1. Hon Judith Tizard (17 February 2004) 615 NZPD 11041.
  2. Analysis of legislative history was unlikely to be determinative in any case, as the Chief Justice’s dissent was also able to find support in the legislative history.
  3. Greenpeace New Zealand Inc v Genesis Power Ltd [2008] NZSC 112, [2009] 1 NZLR 730,

at para [4].


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greenhouse gas emissions to the extent that such emissions impact on climate change.28 The clear implication is that s 7(i) and ( j), and s 104E, are to be read in light of s 3 of the Amendment Act, and the purpose of mitigating the effects of climate change through management of greenhouse gas emissions.

It is against this wider statutory background that the Chief Justice interprets s 104E. Again, the relevant analysis is succinctly captured:29

The general obligations imposed by the statute on the consent authority include the requirement in s 7(i) to pay “particular regard” to “the effects of climate change”. That obligation is necessarily modified by s 104E to limit the effects of the discharge upon climate change to “the extent that the use and development of renewable energy enables a reduction in the discharge into the air of greenhouse gases”. The consent authority also remains under an obligation to pay “particular regard” to “the benefits to be derived from the use and development of renewable energy” under s 7( j). As I think to be the case with the equivalent rule-making provisions, the scope of s 7( j) is not restricted by s 104E. Indeed, as in s 70A, s 104E clarifies the scope of s 7( j) by making it clear that the “benefits to be derived from the use and development of renewable energy” are not confined to the sustainability of energy resources inherent in the description “renewable”. The benefits, as acknowledged by s 104E, include any reduction in the discharge into the air of greenhouse gases which the use of renewable energy enables.

This passage represents a more traditional approach to purposive analysis than that actually undertaken by the majority. The Chief Justice seeks to inter- pret the text of s 104E in light of the purpose of the RMA and specifically the Amendment Act, and reconcile that interpretation with the fundamental considerations regarding climate change and greenhouse gases contained in s 7 of the RMA. Despite not expressly citing either source, this approach would appear to be consistent with both the Interpretation Act and the approach advocated in Fonterra. This contrasts with the substance of the majority judgment, and serves to highlight the mismatch between that substance and the majority’s rhetoric.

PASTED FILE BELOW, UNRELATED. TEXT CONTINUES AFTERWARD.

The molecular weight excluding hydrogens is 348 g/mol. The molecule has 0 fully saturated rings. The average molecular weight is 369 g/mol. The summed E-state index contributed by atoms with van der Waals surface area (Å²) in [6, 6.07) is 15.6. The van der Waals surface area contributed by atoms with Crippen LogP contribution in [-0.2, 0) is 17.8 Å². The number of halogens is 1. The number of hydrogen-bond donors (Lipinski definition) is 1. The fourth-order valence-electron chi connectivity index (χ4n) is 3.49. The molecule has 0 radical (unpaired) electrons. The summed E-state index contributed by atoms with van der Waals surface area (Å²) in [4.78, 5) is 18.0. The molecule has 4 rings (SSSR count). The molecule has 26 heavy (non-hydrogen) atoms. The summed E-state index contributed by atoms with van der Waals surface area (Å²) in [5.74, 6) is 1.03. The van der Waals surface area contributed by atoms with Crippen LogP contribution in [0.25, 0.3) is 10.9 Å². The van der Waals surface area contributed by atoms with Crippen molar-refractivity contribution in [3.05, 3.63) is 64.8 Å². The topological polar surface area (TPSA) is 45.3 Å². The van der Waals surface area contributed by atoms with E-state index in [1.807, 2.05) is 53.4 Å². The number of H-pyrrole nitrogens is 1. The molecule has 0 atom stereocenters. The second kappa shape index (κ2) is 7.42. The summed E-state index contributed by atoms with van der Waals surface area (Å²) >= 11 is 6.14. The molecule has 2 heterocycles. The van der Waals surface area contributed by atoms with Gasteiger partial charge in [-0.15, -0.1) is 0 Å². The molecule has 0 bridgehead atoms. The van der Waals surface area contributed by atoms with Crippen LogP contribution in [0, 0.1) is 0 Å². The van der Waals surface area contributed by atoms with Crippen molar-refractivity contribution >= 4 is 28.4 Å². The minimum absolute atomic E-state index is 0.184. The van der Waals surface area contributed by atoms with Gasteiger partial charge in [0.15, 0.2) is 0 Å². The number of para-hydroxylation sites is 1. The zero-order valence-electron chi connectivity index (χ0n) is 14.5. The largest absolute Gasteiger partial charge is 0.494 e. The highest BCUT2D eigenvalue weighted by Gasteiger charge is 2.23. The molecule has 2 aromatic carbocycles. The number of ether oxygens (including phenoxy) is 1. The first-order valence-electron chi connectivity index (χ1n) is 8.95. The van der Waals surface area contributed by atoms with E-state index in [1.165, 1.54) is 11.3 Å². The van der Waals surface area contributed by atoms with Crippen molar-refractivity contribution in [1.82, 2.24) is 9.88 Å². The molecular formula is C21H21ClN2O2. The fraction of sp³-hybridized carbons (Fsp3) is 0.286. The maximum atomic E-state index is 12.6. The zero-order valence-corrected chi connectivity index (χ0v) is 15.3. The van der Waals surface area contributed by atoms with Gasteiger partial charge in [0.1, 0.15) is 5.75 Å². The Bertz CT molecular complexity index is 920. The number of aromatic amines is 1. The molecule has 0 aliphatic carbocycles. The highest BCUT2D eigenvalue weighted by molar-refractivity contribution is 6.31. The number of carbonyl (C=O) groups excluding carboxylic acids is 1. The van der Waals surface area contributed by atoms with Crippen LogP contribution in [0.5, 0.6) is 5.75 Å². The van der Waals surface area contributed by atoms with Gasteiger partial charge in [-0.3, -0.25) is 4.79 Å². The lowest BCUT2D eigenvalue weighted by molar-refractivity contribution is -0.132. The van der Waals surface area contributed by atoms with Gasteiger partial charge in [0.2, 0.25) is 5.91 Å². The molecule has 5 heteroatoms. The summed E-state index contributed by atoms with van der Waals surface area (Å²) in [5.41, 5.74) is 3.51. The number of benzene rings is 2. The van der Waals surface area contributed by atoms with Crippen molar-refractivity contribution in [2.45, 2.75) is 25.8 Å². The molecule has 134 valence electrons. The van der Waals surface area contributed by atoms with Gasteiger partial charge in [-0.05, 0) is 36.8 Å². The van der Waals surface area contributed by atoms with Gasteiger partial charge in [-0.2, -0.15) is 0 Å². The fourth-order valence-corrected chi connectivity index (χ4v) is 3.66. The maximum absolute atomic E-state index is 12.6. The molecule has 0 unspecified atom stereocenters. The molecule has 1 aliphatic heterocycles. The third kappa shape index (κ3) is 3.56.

2.4 Summary — A Deceptively Difficult Issue?

Two factors in the above analysis are worth highlighting. First, a close reading of the majority judgment reveals a fundamental confusion over the role of purpose and text used to resolve the statutory interpretation issue. As a result,

28 Ibid, at paras [14]–[15].



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it is unclear if the issue is actually determined by the majority in line with orthodox statutory interpretation techniques. Second, the Chief Justice’s strong dissent, based on orthodox consideration of purpose provisions, suggests at least that the majority judgment should not simply be taken as read. These factors indicate that resolving the issue of statutory interpretation which lies at the heart of Greenpeace may not be as straightforward as a judgment joined by four Supreme Court Justices might suggest. It is, accordingly, difficult to proclaim with any real certainty that the final result is a “logical one in light of the fairly clear statutory language and even clearer legislative intention”.30 Analysing and better understanding the possible reasons for the confused legal position is the focus of the remainder of this article.